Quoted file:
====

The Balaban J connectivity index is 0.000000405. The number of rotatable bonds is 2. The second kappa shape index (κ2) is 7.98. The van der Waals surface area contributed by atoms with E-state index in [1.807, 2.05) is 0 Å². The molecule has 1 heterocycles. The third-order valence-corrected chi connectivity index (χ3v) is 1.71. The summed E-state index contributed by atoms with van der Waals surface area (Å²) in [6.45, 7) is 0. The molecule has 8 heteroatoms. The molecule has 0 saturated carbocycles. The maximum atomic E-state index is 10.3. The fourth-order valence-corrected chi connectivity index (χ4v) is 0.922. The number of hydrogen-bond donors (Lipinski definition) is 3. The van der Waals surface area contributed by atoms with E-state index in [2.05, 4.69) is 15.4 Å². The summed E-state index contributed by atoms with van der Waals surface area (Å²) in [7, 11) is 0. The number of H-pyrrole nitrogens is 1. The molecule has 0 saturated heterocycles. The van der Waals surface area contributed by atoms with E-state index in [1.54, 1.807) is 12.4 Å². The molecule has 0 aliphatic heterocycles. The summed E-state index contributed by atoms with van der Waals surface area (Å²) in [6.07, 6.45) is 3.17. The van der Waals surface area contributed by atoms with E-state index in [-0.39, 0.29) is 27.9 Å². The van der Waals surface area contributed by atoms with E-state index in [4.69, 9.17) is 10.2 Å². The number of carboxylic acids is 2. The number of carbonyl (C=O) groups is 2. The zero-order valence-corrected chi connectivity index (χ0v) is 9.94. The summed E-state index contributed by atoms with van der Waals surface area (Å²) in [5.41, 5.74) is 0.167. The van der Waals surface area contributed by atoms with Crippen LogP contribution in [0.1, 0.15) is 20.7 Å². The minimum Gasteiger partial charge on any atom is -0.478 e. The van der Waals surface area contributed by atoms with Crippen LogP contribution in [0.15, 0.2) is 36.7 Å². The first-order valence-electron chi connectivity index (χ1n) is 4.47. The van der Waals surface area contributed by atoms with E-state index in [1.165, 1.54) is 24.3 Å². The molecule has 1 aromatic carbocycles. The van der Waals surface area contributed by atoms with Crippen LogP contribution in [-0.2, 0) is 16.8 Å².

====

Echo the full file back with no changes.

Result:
The Balaban J connectivity index is 0.000000405. The number of rotatable bonds is 2. The second kappa shape index (κ2) is 7.98. The van der Waals surface area contributed by atoms with E-state index in [1.807, 2.05) is 0 Å². The molecule has 1 heterocycles. The third-order valence-corrected chi connectivity index (χ3v) is 1.71. The summed E-state index contributed by atoms with van der Waals surface area (Å²) in [6.45, 7) is 0. The molecule has 8 heteroatoms. The molecule has 0 saturated carbocycles. The maximum atomic E-state index is 10.3. The fourth-order valence-corrected chi connectivity index (χ4v) is 0.922. The number of hydrogen-bond donors (Lipinski definition) is 3. The van der Waals surface area contributed by atoms with E-state index in [2.05, 4.69) is 15.4 Å². The summed E-state index contributed by atoms with van der Waals surface area (Å²) in [7, 11) is 0. The number of H-pyrrole nitrogens is 1. The molecule has 0 saturated heterocycles. The van der Waals surface area contributed by atoms with E-state index in [1.54, 1.807) is 12.4 Å². The molecule has 0 aliphatic heterocycles. The summed E-state index contributed by atoms with van der Waals surface area (Å²) in [6.07, 6.45) is 3.17. The van der Waals surface area contributed by atoms with E-state index in [-0.39, 0.29) is 27.9 Å². The van der Waals surface area contributed by atoms with E-state index in [4.69, 9.17) is 10.2 Å². The number of carboxylic acids is 2. The number of carbonyl (C=O) groups is 2. The zero-order valence-corrected chi connectivity index (χ0v) is 9.94. The summed E-state index contributed by atoms with van der Waals surface area (Å²) in [5.41, 5.74) is 0.167. The van der Waals surface area contributed by atoms with Crippen LogP contribution in [0.1, 0.15) is 20.7 Å². The minimum Gasteiger partial charge on any atom is -0.478 e. The van der Waals surface area contributed by atoms with Crippen LogP contribution in [0.15, 0.2) is 36.7 Å². The first-order valence-electron chi connectivity index (χ1n) is 4.47. The van der Waals surface area contributed by atoms with E-state index in [1.165, 1.54) is 24.3 Å². The molecule has 1 aromatic carbocycles. The van der Waals surface area contributed by atoms with Crippen LogP contribution in [-0.2, 0) is 16.8 Å².